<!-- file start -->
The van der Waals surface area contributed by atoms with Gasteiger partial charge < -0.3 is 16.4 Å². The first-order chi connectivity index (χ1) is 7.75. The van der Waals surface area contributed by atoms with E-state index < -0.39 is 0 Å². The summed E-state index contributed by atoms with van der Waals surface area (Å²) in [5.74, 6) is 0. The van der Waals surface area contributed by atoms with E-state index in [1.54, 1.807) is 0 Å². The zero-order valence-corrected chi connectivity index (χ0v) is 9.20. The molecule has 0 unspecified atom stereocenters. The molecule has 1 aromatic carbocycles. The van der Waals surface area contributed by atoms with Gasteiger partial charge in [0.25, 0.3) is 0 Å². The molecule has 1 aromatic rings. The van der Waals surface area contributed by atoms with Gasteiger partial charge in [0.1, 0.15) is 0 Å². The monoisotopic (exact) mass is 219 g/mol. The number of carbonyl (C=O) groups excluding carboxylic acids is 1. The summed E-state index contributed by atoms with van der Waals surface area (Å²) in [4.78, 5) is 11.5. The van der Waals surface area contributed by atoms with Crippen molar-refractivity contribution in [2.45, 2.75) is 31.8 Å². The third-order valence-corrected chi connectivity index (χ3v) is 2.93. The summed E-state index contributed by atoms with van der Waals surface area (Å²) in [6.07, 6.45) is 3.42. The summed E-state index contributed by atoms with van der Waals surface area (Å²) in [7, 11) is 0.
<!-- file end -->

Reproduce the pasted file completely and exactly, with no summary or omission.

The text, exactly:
The van der Waals surface area contributed by atoms with Gasteiger partial charge < -0.3 is 16.4 Å². The first-order chi connectivity index (χ1) is 7.75. The van der Waals surface area contributed by atoms with E-state index < -0.39 is 0 Å². The summed E-state index contributed by atoms with van der Waals surface area (Å²) in [5.74, 6) is 0. The van der Waals surface area contributed by atoms with E-state index in [1.54, 1.807) is 0 Å². The zero-order valence-corrected chi connectivity index (χ0v) is 9.20. The molecule has 0 unspecified atom stereocenters. The molecule has 1 aromatic carbocycles. The van der Waals surface area contributed by atoms with Gasteiger partial charge in [0.25, 0.3) is 0 Å². The molecule has 1 aromatic rings. The van der Waals surface area contributed by atoms with Gasteiger partial charge in [0.1, 0.15) is 0 Å². The monoisotopic (exact) mass is 219 g/mol. The number of carbonyl (C=O) groups excluding carboxylic acids is 1. The summed E-state index contributed by atoms with van der Waals surface area (Å²) in [4.78, 5) is 11.5. The van der Waals surface area contributed by atoms with Crippen molar-refractivity contribution in [2.45, 2.75) is 31.8 Å². The third-order valence-corrected chi connectivity index (χ3v) is 2.93. The summed E-state index contributed by atoms with van der Waals surface area (Å²) in [6.07, 6.45) is 3.42. The summed E-state index contributed by atoms with van der Waals surface area (Å²) in [7, 11) is 0.